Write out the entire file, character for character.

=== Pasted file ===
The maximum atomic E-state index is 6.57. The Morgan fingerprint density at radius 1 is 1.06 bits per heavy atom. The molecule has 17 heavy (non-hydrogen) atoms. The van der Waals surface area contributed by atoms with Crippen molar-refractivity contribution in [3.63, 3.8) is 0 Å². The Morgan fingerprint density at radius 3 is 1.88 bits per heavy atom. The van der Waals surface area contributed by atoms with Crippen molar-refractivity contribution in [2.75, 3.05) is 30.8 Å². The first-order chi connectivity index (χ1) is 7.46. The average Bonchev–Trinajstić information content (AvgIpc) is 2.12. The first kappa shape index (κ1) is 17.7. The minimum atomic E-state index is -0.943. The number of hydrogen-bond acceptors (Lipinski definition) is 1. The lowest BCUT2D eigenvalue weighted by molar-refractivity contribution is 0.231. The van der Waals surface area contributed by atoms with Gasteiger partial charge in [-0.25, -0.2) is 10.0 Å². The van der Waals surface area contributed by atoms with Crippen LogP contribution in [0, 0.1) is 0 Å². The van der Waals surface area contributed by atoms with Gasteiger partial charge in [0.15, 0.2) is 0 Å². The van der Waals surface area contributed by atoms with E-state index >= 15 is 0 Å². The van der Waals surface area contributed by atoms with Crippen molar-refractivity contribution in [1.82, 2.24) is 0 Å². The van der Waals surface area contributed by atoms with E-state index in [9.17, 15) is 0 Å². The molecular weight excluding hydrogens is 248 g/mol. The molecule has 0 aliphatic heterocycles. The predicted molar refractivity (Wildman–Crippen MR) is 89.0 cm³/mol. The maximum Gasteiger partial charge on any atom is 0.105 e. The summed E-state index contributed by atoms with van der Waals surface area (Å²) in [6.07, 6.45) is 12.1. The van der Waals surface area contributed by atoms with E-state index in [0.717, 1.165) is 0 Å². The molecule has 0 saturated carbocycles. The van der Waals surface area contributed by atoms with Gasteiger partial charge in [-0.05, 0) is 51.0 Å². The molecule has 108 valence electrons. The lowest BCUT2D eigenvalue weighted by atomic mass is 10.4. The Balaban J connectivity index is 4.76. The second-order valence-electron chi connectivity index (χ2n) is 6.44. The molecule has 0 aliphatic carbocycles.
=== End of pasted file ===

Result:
The maximum atomic E-state index is 6.57. The Morgan fingerprint density at radius 1 is 1.06 bits per heavy atom. The molecule has 17 heavy (non-hydrogen) atoms. The van der Waals surface area contributed by atoms with Crippen molar-refractivity contribution in [3.63, 3.8) is 0 Å². The Morgan fingerprint density at radius 3 is 1.88 bits per heavy atom. The van der Waals surface area contributed by atoms with Crippen molar-refractivity contribution in [2.75, 3.05) is 30.8 Å². The first-order chi connectivity index (χ1) is 7.46. The average Bonchev–Trinajstić information content (AvgIpc) is 2.12. The first kappa shape index (κ1) is 17.7. The minimum atomic E-state index is -0.943. The number of hydrogen-bond acceptors (Lipinski definition) is 1. The lowest BCUT2D eigenvalue weighted by molar-refractivity contribution is 0.231. The van der Waals surface area contributed by atoms with Gasteiger partial charge in [-0.25, -0.2) is 10.0 Å². The van der Waals surface area contributed by atoms with Crippen LogP contribution in [0, 0.1) is 0 Å². The van der Waals surface area contributed by atoms with Gasteiger partial charge in [0.15, 0.2) is 0 Å². The van der Waals surface area contributed by atoms with E-state index >= 15 is 0 Å². The van der Waals surface area contributed by atoms with Crippen molar-refractivity contribution in [1.82, 2.24) is 0 Å². The van der Waals surface area contributed by atoms with E-state index in [9.17, 15) is 0 Å². The molecular weight excluding hydrogens is 248 g/mol. The molecule has 0 aliphatic heterocycles. The predicted molar refractivity (Wildman–Crippen MR) is 89.0 cm³/mol. The maximum Gasteiger partial charge on any atom is 0.105 e. The summed E-state index contributed by atoms with van der Waals surface area (Å²) in [6.07, 6.45) is 12.1. The van der Waals surface area contributed by atoms with E-state index in [0.717, 1.165) is 0 Å². The molecule has 0 saturated carbocycles. The van der Waals surface area contributed by atoms with Gasteiger partial charge in [-0.05, 0) is 51.0 Å². The molecule has 108 valence electrons. The lowest BCUT2D eigenvalue weighted by atomic mass is 10.4. The Balaban J connectivity index is 4.76. The second-order valence-electron chi connectivity index (χ2n) is 6.44. The molecule has 0 aliphatic carbocycles.